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can go free as payment. and so she took her daughters and she fled here to theted states to try to save them. but now that those cases have been split apart, this daughter that s saved, what's that process goe le for her daughter? we don't know how her credible fear interview has gone. we understand that obviously the credible fear interview with maritza went well enough that she was released. but her daughter is still in detention. so if you think about the splitting up of those cases and what that does to the children that may not be able to articulate exactly what happened, it's something that is yet to be seen. >> that is ad gadi. really good point. separating those cases. gadi schwartz and julia ainsley, guys, thank you very much. north korea has kept the world in fear of nuclear war for 30 years. so why does donald trump think it is all overftereeti and no solid promises?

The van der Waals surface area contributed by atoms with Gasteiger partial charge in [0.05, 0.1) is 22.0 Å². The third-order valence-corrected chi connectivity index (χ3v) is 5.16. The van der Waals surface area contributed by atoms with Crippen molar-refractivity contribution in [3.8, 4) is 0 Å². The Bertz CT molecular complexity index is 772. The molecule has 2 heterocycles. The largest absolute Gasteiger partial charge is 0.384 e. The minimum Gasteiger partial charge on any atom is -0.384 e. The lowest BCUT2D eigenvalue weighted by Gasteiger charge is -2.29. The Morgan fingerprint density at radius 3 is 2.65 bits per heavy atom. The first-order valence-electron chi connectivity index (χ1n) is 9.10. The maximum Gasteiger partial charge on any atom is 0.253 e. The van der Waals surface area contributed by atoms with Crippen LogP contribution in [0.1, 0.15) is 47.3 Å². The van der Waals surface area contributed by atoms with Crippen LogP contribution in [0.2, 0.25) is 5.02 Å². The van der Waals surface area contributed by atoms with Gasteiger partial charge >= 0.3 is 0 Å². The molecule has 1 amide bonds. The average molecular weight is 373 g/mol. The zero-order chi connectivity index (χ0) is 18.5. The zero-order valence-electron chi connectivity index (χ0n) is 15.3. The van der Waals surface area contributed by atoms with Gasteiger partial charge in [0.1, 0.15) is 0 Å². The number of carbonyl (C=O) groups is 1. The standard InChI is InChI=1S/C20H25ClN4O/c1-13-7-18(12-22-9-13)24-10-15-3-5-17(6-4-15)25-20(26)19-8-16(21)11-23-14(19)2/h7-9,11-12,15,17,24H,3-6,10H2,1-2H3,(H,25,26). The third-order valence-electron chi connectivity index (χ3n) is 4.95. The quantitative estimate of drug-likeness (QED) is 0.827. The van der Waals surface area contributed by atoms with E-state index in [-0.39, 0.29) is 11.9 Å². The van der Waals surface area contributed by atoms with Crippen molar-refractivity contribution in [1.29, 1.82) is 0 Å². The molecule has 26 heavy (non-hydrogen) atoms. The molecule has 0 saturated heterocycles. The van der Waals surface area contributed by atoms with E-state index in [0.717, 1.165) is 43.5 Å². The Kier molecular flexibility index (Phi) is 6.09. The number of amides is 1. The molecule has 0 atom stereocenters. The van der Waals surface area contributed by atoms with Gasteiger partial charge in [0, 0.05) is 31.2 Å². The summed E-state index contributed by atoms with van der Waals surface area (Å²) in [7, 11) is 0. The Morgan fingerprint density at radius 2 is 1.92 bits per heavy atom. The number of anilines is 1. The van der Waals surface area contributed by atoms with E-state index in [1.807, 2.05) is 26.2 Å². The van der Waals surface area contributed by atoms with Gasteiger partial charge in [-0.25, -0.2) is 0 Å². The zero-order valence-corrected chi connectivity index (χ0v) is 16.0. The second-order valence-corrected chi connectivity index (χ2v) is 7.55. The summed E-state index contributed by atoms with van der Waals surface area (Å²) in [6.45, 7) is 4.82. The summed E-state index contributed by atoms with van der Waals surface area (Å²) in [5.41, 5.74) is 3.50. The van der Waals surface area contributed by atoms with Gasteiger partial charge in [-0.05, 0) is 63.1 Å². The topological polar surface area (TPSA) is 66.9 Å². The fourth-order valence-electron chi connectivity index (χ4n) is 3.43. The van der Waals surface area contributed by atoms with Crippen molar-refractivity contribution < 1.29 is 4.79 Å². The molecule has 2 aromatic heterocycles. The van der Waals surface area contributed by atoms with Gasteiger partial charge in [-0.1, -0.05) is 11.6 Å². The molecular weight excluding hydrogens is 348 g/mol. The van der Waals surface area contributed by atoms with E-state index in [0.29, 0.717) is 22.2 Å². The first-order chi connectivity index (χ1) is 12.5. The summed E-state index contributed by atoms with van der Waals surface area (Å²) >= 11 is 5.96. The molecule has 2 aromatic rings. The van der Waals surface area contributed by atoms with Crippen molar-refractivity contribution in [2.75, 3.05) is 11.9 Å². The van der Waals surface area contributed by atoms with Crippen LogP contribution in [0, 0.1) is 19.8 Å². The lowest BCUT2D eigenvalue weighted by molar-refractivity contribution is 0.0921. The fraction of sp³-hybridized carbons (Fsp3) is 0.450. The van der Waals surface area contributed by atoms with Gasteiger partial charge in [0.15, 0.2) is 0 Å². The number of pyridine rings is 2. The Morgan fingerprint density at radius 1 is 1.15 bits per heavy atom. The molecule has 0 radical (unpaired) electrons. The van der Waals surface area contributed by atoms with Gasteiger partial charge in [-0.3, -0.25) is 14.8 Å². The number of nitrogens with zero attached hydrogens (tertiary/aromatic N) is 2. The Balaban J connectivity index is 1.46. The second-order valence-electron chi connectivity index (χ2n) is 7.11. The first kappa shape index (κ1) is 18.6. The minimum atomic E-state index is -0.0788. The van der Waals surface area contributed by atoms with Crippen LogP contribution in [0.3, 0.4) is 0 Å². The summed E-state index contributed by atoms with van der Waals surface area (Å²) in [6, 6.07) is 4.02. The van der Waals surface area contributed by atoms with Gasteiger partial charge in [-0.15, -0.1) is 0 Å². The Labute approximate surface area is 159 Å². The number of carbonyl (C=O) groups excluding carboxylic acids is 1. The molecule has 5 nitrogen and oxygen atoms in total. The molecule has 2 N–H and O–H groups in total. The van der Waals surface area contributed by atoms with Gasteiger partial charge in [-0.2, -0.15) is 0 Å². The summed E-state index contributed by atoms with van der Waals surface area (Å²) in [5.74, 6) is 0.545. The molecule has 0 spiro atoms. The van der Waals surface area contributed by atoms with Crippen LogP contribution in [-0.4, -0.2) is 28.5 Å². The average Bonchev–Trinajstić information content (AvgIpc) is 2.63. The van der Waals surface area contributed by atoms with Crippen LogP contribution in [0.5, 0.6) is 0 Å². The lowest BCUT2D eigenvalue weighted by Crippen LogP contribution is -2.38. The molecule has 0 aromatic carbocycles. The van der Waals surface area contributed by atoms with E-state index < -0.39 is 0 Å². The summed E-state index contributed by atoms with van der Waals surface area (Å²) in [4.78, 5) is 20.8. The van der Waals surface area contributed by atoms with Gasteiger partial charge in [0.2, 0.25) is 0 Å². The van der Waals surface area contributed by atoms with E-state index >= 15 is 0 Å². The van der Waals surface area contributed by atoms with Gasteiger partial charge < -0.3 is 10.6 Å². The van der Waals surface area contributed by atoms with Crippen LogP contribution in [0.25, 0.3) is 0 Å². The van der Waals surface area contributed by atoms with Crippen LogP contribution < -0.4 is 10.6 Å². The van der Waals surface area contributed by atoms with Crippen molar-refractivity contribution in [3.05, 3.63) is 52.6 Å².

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to war with north korea. president obama said that north korea was our biggest and most dangerous problem. no longer -- sleep well tonight!" the president is saying that it took one one meeting, and now a problem that has spannedecades is fixed. never mind that the agreement signed between president trump and kim jong-un does not require verifiable proof that north korea is, quote denuking as the president likes to call it. or that we have ended military exercises in south korea, which experts say puts the set a of both the u.s. and south korea at risk. let's bring in evelyn park as, former deputy secretary of defense. you have been face to face. >> with the north koreans. >> with the north koreans. you have triedo tackle this as